First inter partes preliminary injunction issued by UPC
Decision in spatial imaging field handed down yesterday – decision in related case to follow

The UPC has issued its first preliminary injunction in inter partes proceedings – and it was granted for a Unitary Patent. A decision in relation to the related case that was heard yesterday will be announced next month.

At the hearing before the UPC’s Munich local division two weeks ago, where the applicants 10x Genomics, Inc. and President and Fellows of Harvard College (licensee and patentee) pursued a preliminary injunction against US, German and Dutch entities of NanoString Technologies based on unitary patent EP 4108782, the focus was on the patent’s validity, with the parties discussing novelty, inventive step, and added matter in detail before a panel of judges consisting of Matthias Zigann as chair; Tobias Pichlmaier as rapporteur; András Kupecz as legally qualified judge (LQJ); and Eric Enderlin as technically qualified judge (TQJ). Yesterday, the court handed down its decision in relation to this case – and granted a preliminary injunction. Until now, the local division in Dusseldorf has granted a preliminary injunction ex parte in June 2023, and the Vienna local division decided not to grant a preliminary injunction after an inter partes hearing last week.

Before this decision was handed down, the same panel of judges heard submissions in the parallel proceedings concerning the root case EP 4108782, which additionally involved several NanoString Technologies directors as defendants. Instead of the validity questions that were the focus two weeks ago, the judges saw a particular need for discussion in relation to two other aspects relevant for granting a preliminary injunction: the question of infringement (Article 62(4) UPCA and Rule 211(2) RoP) and whether there had been an unreasonable delay in seeking provisional measures (Rule 211(4) RoP). The judges stated in their preliminary remarks that they saw points regarding the patent’s validity and the defendants’ non-technical defences (e.g. in relation to US domestic law and EU competition law) in much the same way as in the parallel case two weeks ago; this assessment presumably also extending to other factors under consideration in PI proceedings such as weighing up the parties’ interests and taking into account potential harm under Article 62(2) UPCA, which were therefore also not discussed in any detail at the hearing.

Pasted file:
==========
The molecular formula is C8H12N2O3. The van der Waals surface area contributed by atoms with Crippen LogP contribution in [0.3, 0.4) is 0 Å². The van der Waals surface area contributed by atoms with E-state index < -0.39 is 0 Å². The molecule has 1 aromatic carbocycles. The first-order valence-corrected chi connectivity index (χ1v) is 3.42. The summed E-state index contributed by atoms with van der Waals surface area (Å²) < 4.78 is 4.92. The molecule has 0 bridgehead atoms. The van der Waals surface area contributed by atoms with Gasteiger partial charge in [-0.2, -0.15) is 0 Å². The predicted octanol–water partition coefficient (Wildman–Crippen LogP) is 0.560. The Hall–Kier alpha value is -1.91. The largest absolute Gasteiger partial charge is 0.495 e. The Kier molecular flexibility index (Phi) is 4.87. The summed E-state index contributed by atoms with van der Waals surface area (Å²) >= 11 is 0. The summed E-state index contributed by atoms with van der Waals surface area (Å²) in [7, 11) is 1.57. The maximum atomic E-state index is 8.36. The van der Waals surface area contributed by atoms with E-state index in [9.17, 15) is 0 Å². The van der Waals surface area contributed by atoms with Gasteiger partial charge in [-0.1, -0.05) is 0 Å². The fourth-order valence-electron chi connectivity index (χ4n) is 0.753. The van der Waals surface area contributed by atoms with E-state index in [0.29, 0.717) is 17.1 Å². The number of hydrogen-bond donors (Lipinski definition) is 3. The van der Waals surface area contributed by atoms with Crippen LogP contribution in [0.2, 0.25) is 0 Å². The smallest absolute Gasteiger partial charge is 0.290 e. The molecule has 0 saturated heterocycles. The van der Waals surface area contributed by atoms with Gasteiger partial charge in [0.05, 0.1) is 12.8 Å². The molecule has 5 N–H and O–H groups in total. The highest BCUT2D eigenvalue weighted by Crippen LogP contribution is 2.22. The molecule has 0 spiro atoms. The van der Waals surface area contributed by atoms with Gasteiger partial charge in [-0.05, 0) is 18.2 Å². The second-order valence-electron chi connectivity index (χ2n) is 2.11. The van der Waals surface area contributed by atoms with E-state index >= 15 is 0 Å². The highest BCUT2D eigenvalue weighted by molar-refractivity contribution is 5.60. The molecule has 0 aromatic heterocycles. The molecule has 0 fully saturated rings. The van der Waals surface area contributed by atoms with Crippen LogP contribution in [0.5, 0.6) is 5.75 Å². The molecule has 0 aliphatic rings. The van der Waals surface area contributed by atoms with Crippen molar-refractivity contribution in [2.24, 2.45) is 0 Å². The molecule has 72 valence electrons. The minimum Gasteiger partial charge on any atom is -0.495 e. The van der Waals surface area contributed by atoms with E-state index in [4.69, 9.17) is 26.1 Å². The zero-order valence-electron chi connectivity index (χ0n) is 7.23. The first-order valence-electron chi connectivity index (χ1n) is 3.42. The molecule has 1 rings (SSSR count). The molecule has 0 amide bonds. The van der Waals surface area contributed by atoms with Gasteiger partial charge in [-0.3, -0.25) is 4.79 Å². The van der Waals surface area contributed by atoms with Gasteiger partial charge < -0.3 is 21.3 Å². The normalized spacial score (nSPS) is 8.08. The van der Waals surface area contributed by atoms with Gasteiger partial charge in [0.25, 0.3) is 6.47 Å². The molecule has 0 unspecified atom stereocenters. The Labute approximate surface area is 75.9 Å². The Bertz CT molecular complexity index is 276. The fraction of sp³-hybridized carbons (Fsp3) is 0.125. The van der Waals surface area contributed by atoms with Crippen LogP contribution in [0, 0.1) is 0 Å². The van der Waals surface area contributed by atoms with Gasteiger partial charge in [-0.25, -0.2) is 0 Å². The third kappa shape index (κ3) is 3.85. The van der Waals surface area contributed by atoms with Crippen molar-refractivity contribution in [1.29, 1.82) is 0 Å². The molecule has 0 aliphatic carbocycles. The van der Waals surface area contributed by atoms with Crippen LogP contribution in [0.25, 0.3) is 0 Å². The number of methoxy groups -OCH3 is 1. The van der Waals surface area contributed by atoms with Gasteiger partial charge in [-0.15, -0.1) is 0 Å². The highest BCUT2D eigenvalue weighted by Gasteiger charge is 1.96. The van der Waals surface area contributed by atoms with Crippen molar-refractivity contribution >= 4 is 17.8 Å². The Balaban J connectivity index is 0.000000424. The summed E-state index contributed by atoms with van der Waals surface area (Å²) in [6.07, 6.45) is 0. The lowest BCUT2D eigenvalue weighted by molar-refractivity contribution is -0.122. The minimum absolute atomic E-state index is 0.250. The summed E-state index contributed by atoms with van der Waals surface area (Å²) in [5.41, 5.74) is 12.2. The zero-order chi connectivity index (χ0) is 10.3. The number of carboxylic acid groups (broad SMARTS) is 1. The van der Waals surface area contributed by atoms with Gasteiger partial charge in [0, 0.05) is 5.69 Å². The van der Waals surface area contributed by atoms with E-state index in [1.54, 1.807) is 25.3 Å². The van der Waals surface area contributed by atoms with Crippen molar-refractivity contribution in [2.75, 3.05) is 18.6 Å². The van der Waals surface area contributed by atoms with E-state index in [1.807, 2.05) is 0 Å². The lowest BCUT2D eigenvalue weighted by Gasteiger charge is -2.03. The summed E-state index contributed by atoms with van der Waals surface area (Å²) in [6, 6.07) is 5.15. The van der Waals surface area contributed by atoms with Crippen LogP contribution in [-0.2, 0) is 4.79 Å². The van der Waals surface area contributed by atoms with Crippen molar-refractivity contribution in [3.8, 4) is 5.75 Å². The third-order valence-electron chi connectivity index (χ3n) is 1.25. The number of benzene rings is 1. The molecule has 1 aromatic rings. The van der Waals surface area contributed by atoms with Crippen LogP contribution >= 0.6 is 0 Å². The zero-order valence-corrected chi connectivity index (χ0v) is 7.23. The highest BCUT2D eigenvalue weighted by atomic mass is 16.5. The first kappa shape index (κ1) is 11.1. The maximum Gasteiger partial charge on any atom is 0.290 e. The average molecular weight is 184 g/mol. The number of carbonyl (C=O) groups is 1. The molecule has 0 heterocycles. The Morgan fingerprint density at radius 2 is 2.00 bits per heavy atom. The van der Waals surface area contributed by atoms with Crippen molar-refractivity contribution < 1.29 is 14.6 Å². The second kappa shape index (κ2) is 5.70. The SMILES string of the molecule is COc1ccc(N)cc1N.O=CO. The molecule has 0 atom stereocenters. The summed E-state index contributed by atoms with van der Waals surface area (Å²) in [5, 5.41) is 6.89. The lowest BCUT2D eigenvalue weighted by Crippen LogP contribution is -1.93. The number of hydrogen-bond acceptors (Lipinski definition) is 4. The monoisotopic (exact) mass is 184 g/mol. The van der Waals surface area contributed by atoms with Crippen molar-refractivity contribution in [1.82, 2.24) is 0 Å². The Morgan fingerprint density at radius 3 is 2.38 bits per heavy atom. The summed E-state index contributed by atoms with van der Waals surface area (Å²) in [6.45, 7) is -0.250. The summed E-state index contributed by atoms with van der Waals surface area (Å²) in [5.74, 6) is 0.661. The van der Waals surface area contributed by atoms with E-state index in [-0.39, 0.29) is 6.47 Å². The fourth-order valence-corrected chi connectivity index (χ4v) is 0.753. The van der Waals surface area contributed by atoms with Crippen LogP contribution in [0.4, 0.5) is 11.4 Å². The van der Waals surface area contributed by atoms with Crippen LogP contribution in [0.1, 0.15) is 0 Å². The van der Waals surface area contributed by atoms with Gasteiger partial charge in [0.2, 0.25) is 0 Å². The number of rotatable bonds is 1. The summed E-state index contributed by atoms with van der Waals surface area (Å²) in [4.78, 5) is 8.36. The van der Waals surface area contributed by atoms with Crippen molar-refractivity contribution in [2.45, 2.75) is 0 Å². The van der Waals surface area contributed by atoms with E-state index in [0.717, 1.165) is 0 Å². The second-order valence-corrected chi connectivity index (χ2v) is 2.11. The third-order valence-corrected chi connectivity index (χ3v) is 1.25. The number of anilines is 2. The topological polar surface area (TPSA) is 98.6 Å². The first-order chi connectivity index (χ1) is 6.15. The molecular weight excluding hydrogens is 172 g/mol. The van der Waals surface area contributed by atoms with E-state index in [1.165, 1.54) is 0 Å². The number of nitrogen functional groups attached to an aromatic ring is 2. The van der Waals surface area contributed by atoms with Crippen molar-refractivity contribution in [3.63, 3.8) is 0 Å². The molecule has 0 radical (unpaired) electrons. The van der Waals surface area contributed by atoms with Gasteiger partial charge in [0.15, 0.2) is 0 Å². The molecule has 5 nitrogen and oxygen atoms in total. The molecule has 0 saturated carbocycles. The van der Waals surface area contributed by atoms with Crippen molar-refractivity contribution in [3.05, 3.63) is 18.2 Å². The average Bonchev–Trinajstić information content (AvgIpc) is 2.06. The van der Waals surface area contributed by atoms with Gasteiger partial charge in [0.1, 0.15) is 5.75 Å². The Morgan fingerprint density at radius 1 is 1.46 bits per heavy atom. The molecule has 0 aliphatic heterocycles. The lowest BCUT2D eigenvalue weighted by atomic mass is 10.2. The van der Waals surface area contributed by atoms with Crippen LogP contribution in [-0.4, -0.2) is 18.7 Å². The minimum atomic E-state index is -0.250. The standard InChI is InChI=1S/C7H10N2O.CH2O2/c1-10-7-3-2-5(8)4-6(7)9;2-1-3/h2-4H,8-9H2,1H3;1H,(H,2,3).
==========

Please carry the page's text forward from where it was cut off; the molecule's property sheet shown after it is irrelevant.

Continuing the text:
The court invited submissions on infringement because the claim wording of the patent at issue in these proceedings was different from the divisional case to an extent that, in their preliminary remarks, the court identified two possible claim interpretations – only one of which would lead to a conclusion of infringement. The parties provided their contrasting views on this point.

Unreasonable delay

Furthermore, this patent, in contrast to its divisional, had been granted over four years ago and had been the subject of (successful but appealed) infringement proceedings against NanoString entities in Germany, but not in the Netherlands or France – the three countries for which the claimants have applied for a preliminary injunction in these proceedings before the UPC. The court therefore invited comments on whether there has been an unreasonable delay.